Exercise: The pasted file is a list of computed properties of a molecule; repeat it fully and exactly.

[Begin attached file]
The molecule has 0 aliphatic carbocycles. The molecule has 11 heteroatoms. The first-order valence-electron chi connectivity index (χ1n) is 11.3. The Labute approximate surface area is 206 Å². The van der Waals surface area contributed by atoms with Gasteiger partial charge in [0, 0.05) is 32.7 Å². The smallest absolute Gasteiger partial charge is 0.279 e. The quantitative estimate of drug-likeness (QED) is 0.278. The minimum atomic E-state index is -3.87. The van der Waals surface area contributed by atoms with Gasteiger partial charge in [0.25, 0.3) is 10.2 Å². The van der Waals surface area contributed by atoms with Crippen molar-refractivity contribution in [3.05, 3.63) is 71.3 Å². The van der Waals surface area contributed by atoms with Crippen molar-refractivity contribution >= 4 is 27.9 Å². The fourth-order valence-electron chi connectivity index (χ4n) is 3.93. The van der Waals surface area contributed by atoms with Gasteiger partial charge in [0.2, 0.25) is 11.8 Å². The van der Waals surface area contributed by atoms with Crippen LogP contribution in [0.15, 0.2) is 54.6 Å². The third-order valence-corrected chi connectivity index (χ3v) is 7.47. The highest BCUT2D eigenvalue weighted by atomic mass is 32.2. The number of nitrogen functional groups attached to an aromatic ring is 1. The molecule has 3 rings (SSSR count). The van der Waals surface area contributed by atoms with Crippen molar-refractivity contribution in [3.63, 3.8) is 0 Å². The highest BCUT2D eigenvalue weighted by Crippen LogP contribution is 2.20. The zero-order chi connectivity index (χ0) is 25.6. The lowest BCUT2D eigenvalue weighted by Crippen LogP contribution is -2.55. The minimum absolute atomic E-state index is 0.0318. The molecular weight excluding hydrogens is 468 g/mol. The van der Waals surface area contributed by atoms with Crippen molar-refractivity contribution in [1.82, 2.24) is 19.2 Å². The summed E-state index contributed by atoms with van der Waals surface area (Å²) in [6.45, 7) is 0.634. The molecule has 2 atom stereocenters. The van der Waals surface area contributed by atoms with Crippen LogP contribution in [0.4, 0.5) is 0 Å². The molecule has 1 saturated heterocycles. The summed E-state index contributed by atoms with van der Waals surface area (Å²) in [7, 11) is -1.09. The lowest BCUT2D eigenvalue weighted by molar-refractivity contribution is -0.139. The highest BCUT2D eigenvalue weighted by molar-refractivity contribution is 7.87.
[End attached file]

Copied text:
The molecule has 0 aliphatic carbocycles. The molecule has 11 heteroatoms. The first-order valence-electron chi connectivity index (χ1n) is 11.3. The Labute approximate surface area is 206 Å². The van der Waals surface area contributed by atoms with Gasteiger partial charge in [0, 0.05) is 32.7 Å². The smallest absolute Gasteiger partial charge is 0.279 e. The quantitative estimate of drug-likeness (QED) is 0.278. The minimum atomic E-state index is -3.87. The van der Waals surface area contributed by atoms with Gasteiger partial charge in [0.25, 0.3) is 10.2 Å². The van der Waals surface area contributed by atoms with Crippen molar-refractivity contribution in [3.05, 3.63) is 71.3 Å². The van der Waals surface area contributed by atoms with Crippen molar-refractivity contribution >= 4 is 27.9 Å². The fourth-order valence-electron chi connectivity index (χ4n) is 3.93. The van der Waals surface area contributed by atoms with Gasteiger partial charge in [0.2, 0.25) is 11.8 Å². The van der Waals surface area contributed by atoms with Crippen LogP contribution in [0.15, 0.2) is 54.6 Å². The third-order valence-corrected chi connectivity index (χ3v) is 7.47. The highest BCUT2D eigenvalue weighted by atomic mass is 32.2. The number of nitrogen functional groups attached to an aromatic ring is 1. The molecule has 3 rings (SSSR count). The van der Waals surface area contributed by atoms with Crippen molar-refractivity contribution in [3.63, 3.8) is 0 Å². The highest BCUT2D eigenvalue weighted by Crippen LogP contribution is 2.20. The zero-order chi connectivity index (χ0) is 25.6. The lowest BCUT2D eigenvalue weighted by Crippen LogP contribution is -2.55. The minimum absolute atomic E-state index is 0.0318. The molecular weight excluding hydrogens is 468 g/mol. The van der Waals surface area contributed by atoms with Crippen molar-refractivity contribution in [1.82, 2.24) is 19.2 Å². The summed E-state index contributed by atoms with van der Waals surface area (Å²) in [6.45, 7) is 0.634. The molecule has 2 atom stereocenters. The van der Waals surface area contributed by atoms with Crippen LogP contribution in [0.4, 0.5) is 0 Å². The molecule has 1 saturated heterocycles. The summed E-state index contributed by atoms with van der Waals surface area (Å²) in [7, 11) is -1.09. The lowest BCUT2D eigenvalue weighted by molar-refractivity contribution is -0.139. The highest BCUT2D eigenvalue weighted by molar-refractivity contribution is 7.87.